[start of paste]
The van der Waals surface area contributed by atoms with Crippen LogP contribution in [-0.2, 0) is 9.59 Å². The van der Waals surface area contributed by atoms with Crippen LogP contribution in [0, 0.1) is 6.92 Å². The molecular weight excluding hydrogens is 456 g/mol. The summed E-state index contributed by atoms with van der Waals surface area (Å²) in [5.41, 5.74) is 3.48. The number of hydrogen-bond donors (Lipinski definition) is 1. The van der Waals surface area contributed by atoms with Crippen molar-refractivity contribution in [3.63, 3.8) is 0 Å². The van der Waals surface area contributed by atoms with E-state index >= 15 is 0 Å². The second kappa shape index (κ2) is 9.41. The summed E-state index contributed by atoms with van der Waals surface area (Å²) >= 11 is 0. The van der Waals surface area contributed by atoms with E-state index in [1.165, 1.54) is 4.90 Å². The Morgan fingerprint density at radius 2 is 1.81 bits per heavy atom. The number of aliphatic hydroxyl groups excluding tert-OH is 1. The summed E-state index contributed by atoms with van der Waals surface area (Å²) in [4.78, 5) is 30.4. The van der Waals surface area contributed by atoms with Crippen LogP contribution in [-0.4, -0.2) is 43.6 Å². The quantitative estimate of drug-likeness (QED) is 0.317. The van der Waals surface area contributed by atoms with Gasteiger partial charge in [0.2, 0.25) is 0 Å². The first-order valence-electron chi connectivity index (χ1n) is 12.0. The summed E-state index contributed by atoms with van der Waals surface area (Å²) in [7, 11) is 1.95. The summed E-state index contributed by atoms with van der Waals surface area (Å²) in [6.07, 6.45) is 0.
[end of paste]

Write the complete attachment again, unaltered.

The van der Waals surface area contributed by atoms with Crippen LogP contribution in [-0.2, 0) is 9.59 Å². The van der Waals surface area contributed by atoms with Crippen LogP contribution in [0, 0.1) is 6.92 Å². The molecular weight excluding hydrogens is 456 g/mol. The summed E-state index contributed by atoms with van der Waals surface area (Å²) in [5.41, 5.74) is 3.48. The number of hydrogen-bond donors (Lipinski definition) is 1. The van der Waals surface area contributed by atoms with Crippen molar-refractivity contribution in [3.63, 3.8) is 0 Å². The van der Waals surface area contributed by atoms with E-state index >= 15 is 0 Å². The second kappa shape index (κ2) is 9.41. The summed E-state index contributed by atoms with van der Waals surface area (Å²) >= 11 is 0. The van der Waals surface area contributed by atoms with E-state index in [1.165, 1.54) is 4.90 Å². The Morgan fingerprint density at radius 2 is 1.81 bits per heavy atom. The number of aliphatic hydroxyl groups excluding tert-OH is 1. The summed E-state index contributed by atoms with van der Waals surface area (Å²) in [4.78, 5) is 30.4. The van der Waals surface area contributed by atoms with Crippen LogP contribution in [-0.4, -0.2) is 43.6 Å². The quantitative estimate of drug-likeness (QED) is 0.317. The van der Waals surface area contributed by atoms with Gasteiger partial charge in [0.2, 0.25) is 0 Å². The first-order valence-electron chi connectivity index (χ1n) is 12.0. The summed E-state index contributed by atoms with van der Waals surface area (Å²) in [7, 11) is 1.95. The summed E-state index contributed by atoms with van der Waals surface area (Å²) in [6.07, 6.45) is 0.